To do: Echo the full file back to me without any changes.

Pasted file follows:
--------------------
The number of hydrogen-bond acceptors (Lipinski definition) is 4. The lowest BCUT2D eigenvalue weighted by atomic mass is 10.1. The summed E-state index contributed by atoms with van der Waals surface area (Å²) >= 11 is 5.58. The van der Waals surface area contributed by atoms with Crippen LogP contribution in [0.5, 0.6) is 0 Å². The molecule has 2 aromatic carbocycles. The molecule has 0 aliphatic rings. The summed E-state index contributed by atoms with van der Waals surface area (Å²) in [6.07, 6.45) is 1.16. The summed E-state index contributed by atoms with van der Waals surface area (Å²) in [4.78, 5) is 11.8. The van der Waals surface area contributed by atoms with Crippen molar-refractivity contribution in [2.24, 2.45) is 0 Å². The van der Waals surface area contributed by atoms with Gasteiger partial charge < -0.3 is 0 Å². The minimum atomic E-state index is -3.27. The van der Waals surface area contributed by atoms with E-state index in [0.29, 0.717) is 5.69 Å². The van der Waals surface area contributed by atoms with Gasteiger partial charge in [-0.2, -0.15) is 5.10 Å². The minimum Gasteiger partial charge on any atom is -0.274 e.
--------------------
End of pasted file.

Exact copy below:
The number of hydrogen-bond acceptors (Lipinski definition) is 4. The lowest BCUT2D eigenvalue weighted by atomic mass is 10.1. The summed E-state index contributed by atoms with van der Waals surface area (Å²) >= 11 is 5.58. The van der Waals surface area contributed by atoms with Crippen LogP contribution in [0.5, 0.6) is 0 Å². The molecule has 2 aromatic carbocycles. The molecule has 0 aliphatic rings. The summed E-state index contributed by atoms with van der Waals surface area (Å²) in [6.07, 6.45) is 1.16. The summed E-state index contributed by atoms with van der Waals surface area (Å²) in [4.78, 5) is 11.8. The van der Waals surface area contributed by atoms with Crippen molar-refractivity contribution in [2.24, 2.45) is 0 Å². The van der Waals surface area contributed by atoms with Gasteiger partial charge < -0.3 is 0 Å². The minimum atomic E-state index is -3.27. The van der Waals surface area contributed by atoms with E-state index in [0.29, 0.717) is 5.69 Å². The van der Waals surface area contributed by atoms with Gasteiger partial charge in [-0.2, -0.15) is 5.10 Å². The minimum Gasteiger partial charge on any atom is -0.274 e.